In Anaheim, a cold brewski is best enjoyed anywhere within earshot of Disneyland fireworks. Or at least that’s what motivates Greg and Barbara Gerovac, owners of the Anaheim Brewery, to keep their handcrafted brews local. The Gerovacs introduced Anaheim to their flagship beers in 2010 after a seven-year jaunt of active duty in Germany, and the century-long dry spell that occurred after Prohibition closed the original Anaheim Brewery’s taps. Just like its predecessor, the new watering hole has quickly become a favorite neighborhood hangout frequented by locals and tourists alike.
“Living in Germany, nearly every small town had its own brewery,” Greg remarks. “They didn’t try to reach out and market to the rest of the country—they really just served the community that they were in.”
This community-minded mentality, says Elaine Cali, VP of media/community relations for the Anaheim/Orange County CVB, made the Gerovacs a perfect fit for the CVB’s newly launched “Faces of Tourism” campaign. The campaign features the stories of frontline local tourism/hospitality industry workers through a series of YouTube videos. For their part, the Gerovacs explain how their love for fresh, local beer came to be and how it continues to impact the community—from the brewery’s role in the revitalization of Anaheim’s Packing District to the 30-foot-long vintage wooden table that marks the gathering spot for locals and tourists in the on-site Tasting Room.
“Germany gave us such a wonderful view on the world,” Barbara says. “There are different ways of living and different ways of doing everything. I feel like we brought that sense of interest and curiosity back with us to the U.S.”
It’s ripple effects like these that epitomize what Cali hopes will be the main takeaway of the campaign: Tourism isn’t just about a place, but about the people that make it a success. If in doubt, she suggests asking any of the nearly 160,000 people in Orange County who have a viable touchpoint in the tourism industry just how it has impacted their lives. Last year, the area reaped a $940 million profit in convention spending.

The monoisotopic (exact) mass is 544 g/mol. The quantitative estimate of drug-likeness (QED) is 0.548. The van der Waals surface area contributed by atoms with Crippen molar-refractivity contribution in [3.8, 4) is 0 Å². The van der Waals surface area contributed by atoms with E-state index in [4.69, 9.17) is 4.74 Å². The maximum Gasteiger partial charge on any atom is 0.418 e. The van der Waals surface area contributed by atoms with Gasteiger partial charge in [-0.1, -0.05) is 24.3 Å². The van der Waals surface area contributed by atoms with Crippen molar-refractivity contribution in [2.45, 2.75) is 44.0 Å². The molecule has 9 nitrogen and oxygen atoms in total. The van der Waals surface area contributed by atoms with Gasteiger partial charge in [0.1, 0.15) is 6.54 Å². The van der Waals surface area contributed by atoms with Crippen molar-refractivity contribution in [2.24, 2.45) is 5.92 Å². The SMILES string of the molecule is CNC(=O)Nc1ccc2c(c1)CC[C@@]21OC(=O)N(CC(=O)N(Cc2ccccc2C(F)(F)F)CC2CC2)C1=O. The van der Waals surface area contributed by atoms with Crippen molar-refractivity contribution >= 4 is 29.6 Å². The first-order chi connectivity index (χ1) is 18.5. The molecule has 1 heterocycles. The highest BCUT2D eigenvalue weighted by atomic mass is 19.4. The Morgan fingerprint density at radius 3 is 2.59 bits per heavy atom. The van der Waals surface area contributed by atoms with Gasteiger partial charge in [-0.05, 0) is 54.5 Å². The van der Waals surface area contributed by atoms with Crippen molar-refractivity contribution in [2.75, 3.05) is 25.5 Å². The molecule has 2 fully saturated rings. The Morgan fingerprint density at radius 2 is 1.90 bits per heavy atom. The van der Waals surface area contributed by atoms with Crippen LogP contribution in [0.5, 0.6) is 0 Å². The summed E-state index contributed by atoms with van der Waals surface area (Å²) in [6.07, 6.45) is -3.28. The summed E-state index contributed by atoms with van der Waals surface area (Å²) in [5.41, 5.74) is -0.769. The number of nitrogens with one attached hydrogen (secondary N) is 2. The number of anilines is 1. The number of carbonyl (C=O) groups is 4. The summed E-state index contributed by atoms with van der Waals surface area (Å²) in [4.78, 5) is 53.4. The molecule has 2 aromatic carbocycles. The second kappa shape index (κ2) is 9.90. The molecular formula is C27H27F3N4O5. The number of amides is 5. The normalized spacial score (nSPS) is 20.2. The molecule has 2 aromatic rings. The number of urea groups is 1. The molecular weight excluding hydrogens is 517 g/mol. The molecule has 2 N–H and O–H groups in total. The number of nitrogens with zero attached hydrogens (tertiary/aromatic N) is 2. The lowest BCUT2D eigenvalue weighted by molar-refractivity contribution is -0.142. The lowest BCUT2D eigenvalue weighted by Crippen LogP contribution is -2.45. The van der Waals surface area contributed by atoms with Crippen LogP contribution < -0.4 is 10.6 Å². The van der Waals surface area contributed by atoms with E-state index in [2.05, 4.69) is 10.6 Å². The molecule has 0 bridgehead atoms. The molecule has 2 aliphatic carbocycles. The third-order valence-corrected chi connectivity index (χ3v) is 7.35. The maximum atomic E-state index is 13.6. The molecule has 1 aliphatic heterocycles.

“Knowing where you’ve been sometimes makes it easier to see where you’re headed,” Cali adds. “Industry veterans can give perspective to visitors by sharing information and tips that newcomers to the tourism industry may not be aware of when talking about our destination.”
The initial focus of the “Faces of Tourism” campaign was to grow local and visitor engagement. But with nearly 2,000 YouTube views and growing, the videos are now slated to become part of the CVB’s monthly Certified Tourism Ambassador (CTA) training classes, a title that Cali also holds.
Helping to propel the message forward is a vigorous marketing campaign and enhanced website, soon to include a give-back section for planners that not only provides a list of possible organizations to work with and who benefits, but also showcases what others have done and how they made an impact with just a few hours of their time. Tourism, Cali says, can have all the great places to see and experience, but it’s the human connections that create lasting memories.
“There is a quote from Maya Angelou that sums up why tourism is a success or failure in the eyes of many travelers:
‘I’ve learned that people will forget what you said, people will forget what you did, but people will never forget how you made them feel.’”